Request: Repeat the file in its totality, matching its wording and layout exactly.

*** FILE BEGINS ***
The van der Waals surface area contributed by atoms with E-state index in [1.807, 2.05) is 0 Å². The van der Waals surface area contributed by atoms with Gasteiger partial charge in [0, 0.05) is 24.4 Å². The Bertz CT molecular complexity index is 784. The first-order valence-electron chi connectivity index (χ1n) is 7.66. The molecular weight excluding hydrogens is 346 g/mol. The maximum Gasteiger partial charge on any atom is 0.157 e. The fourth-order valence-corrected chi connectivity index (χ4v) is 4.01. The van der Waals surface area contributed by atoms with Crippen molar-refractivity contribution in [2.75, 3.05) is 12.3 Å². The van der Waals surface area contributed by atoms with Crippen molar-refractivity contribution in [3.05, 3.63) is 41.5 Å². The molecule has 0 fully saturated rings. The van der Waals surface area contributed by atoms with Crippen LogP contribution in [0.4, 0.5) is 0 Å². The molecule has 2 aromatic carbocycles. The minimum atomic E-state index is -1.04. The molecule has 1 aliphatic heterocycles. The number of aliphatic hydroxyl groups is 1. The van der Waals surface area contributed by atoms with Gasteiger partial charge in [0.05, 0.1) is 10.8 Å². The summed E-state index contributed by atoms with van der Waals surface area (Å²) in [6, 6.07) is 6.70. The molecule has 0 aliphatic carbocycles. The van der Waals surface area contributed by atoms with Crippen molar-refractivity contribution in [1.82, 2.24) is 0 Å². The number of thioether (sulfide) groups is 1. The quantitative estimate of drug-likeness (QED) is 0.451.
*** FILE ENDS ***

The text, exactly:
The van der Waals surface area contributed by atoms with E-state index in [1.807, 2.05) is 0 Å². The van der Waals surface area contributed by atoms with Gasteiger partial charge in [0, 0.05) is 24.4 Å². The Bertz CT molecular complexity index is 784. The first-order valence-electron chi connectivity index (χ1n) is 7.66. The molecular weight excluding hydrogens is 346 g/mol. The maximum Gasteiger partial charge on any atom is 0.157 e. The fourth-order valence-corrected chi connectivity index (χ4v) is 4.01. The van der Waals surface area contributed by atoms with Crippen molar-refractivity contribution in [2.75, 3.05) is 12.3 Å². The van der Waals surface area contributed by atoms with Crippen molar-refractivity contribution in [3.05, 3.63) is 41.5 Å². The molecule has 0 fully saturated rings. The van der Waals surface area contributed by atoms with Crippen LogP contribution in [0.4, 0.5) is 0 Å². The molecule has 2 aromatic carbocycles. The minimum atomic E-state index is -1.04. The molecule has 1 aliphatic heterocycles. The number of aliphatic hydroxyl groups is 1. The van der Waals surface area contributed by atoms with Gasteiger partial charge in [0.05, 0.1) is 10.8 Å². The summed E-state index contributed by atoms with van der Waals surface area (Å²) in [6, 6.07) is 6.70. The molecule has 0 aliphatic carbocycles. The van der Waals surface area contributed by atoms with Crippen molar-refractivity contribution in [1.82, 2.24) is 0 Å². The number of thioether (sulfide) groups is 1. The quantitative estimate of drug-likeness (QED) is 0.451.